NCERT Solutions for Class 9 Social Science History Chapter 6 Peasant and Farmers
NCERT Solutions for Class 9 Social Science History Chapter 6 Peasant and Farmers
Explain briefly what the open field system meant to rural people in eighteenth- century England.
Look at the system from the point of view of : A Rich Farmer
When the price of wool went up in the world market in the sixteenth century, rich farmers wanted to expand wool production to earn profits. They were eager to improve their sheep breeds and ensure good feed for them. They were keen on controlling large areas of land in compact blocks to allow improved breeding. So they began dividing and enclosing common land and building hedges around their holdings to separate their property from that of others. They drove out villagers who had small cottages on the commons, and they prevented the poor from entering the enclosed fields.A Labourer
Deprived of their rights and driven off the land, the labourers tramped in search of work. From the Midlands, they moved to the southern counties of England. This was a region that was most intensively cultivated, and there was a great demand for agricultural labourers. But nowhere could the poor find secure jobs.A Peasant Woman
Peasants cultivated on strips of land around the village they lived in. At the beginning of each year, at a public meeting, each villager was allocated a number of strips to cultivate. Usually, these strips were of varying quality and often located in different places, not next to each other. The effort was to ensure that everyone had a mix of good and bad land. Beyond these strips of cultivation lay the common land. All villagers had access to the commons.
Explain briefly the factors, which led to the enclosures in England.
Individual landlords usually created the early enclosures. The state or the church did not support them. After the mid-eighteenth century, however, the enclosure movement swept through the countryside, changing the English landscape forever. Between 1750 and 1850, 6 million acres of land was enclosed. The British Parliament no longer watched this process from a distance. It passed 4,000 acts legalising these enclosures. The new enclosures were different from the old. Unlike the sixteenth-century enclosures that promoted sheep farming, the land being enclosed in the late eighteenth century was for grain production. The new enclosures were happening in a different context; they became a sign of a changing time.
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Why were threshing machines opposed by the poor in England?
During the Napoleonic Wars, prices of food grains were high and farmers expanded production vigorously. Fearing a shortage of labour, they began buying the new threshing machines that had come into the market. They complained of the insolence of laborers, their drinking habits, and the difficulty of making them work. The machines, they thought, would help them reduce their dependence on laborers. After the Napoleonic Wars had ended, thousands of soldiers returned to the villages. They needed alternative jobs to survive. But this was a time when grain from Europe began flowing into England, prices declined, and an Agricultural Depression set in. Anxious, landowners began reducing the area they cultivated and demanded that the imports of crops be stopped. They tried to cut wages and the number of workmen they employed. The unemployed poor tramped from village to village, and those with uncertain jobs lived in fear of a loss of their livelihood. The Captain Swing riots spread in the countryside at this time. For the poor the threshing machines had become a sign of bad times.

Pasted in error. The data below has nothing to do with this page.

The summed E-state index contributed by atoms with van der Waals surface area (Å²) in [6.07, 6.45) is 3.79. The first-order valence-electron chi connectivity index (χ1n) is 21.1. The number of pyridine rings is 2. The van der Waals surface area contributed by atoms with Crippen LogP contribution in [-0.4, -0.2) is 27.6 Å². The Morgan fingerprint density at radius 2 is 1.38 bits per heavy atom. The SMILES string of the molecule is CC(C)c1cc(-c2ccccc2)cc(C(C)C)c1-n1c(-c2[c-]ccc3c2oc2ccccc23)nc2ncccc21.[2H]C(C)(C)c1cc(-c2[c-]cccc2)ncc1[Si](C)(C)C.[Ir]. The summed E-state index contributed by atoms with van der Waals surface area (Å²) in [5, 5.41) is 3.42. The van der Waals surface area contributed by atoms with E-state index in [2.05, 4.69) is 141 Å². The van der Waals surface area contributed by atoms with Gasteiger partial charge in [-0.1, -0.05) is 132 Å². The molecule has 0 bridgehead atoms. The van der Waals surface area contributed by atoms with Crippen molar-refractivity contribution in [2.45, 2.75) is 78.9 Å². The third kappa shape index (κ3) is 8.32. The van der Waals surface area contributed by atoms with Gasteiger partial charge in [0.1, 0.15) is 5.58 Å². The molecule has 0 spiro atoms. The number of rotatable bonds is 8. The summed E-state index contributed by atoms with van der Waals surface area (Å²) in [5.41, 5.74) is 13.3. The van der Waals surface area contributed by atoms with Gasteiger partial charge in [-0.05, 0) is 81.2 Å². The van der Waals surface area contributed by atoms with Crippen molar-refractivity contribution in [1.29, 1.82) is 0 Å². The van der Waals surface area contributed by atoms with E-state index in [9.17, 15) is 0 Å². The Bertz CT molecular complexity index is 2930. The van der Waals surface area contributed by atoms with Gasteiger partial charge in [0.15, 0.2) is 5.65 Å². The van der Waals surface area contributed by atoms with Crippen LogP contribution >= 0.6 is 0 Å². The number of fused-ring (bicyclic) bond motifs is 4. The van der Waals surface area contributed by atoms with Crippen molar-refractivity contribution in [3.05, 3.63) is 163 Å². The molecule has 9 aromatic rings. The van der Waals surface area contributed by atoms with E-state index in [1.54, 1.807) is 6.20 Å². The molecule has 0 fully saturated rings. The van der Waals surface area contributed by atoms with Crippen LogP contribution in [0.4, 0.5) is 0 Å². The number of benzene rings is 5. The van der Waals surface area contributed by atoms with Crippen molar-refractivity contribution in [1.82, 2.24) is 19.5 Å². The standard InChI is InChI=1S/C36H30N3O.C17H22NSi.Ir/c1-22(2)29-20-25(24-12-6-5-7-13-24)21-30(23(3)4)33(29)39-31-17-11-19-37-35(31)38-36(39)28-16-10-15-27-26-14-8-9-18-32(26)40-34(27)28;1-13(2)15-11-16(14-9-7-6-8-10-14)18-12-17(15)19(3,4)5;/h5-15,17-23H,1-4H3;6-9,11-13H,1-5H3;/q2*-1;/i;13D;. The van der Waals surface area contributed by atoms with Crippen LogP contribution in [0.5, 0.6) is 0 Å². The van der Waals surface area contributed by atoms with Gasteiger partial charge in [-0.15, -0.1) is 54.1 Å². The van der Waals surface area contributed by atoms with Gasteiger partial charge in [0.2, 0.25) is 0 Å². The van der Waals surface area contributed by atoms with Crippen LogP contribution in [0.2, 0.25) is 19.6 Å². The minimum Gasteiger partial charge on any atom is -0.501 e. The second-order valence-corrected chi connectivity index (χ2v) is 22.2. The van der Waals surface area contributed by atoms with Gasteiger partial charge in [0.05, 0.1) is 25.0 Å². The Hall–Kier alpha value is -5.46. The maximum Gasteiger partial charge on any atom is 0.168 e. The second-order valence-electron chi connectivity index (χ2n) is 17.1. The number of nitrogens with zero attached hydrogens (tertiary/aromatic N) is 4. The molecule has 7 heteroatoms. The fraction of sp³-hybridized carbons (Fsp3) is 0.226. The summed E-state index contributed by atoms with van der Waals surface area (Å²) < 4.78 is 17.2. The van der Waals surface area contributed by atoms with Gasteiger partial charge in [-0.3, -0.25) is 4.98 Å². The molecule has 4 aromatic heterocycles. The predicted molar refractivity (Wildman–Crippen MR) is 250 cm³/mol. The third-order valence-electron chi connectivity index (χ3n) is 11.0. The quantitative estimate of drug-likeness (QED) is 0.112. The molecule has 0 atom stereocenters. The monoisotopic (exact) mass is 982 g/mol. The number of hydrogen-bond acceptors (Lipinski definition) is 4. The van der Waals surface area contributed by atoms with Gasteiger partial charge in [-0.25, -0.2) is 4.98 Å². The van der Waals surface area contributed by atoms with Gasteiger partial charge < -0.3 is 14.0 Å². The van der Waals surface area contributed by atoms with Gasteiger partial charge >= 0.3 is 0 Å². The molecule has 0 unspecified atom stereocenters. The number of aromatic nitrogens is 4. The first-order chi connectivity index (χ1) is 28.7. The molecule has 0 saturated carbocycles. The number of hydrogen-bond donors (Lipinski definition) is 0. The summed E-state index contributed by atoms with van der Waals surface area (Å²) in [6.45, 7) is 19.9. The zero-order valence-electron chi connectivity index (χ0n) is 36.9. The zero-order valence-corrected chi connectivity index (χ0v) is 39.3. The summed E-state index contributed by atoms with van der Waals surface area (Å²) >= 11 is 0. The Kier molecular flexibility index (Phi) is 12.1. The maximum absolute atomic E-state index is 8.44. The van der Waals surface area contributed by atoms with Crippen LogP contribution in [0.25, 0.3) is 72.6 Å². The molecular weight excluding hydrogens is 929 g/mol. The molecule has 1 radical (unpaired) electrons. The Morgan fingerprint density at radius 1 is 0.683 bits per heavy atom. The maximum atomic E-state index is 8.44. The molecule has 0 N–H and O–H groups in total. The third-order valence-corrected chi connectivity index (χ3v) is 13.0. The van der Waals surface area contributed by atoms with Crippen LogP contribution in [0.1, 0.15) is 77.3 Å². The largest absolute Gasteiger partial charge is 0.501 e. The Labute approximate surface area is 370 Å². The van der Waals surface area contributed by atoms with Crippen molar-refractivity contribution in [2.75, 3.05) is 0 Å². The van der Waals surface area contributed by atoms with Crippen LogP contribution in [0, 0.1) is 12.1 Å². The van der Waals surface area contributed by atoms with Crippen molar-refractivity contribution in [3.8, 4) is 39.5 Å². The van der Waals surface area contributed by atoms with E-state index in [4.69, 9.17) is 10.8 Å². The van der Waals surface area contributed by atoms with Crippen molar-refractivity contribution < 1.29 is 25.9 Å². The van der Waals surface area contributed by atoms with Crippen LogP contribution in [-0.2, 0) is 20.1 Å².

Who was Captain Swing? What did the name symbolise or represent?
Captain Swing was a mythic name used in the letters. Captain Swing was the name appended to some (but not many) of the threatening letters during the Swing Riots of 1830. These were popular protests by impoverished farm workers across the agricultural south of England, and they had a number of structural causes. The main targets for protesting crowds were farmers, whose threshing machines they destroyed or dismantled, and who they petitioned for a rise in wages. They also demanded contributions of food, money or beer (or all three) from their victims. Where appropriate, they sought to enlist local parish officials (and occasionally magistrates) to raise levels of poor relief as well.
What was the impact of the westward expansion of settlers in the USA?
By the early twentieth century, this landscape had transformed radically. White Americans had moved westward and established control up to the west coast, displacing local tribes and carving out the entire landscape into different agricultural belts. The USA had come to dominate the world market in agricultural produce. The story of agrarian expansion is closely connected to the westward movement of the white settlers who took over the land. After the American War of Independence from 1775 to 1783 and the formation of the United States of America, the white Americans began to move westward. By the time Thomas Jefferson became President of the USA in 1800, over 700,000 white settlers had moved on to the Appalachian plateau through the passes. Seen from the east coast, America seemed to be a land of promise. Its wilderness could be turned into cultivated fields.
What were the advantages and disadvantages of the use of mechanical harvesting machines in the USA?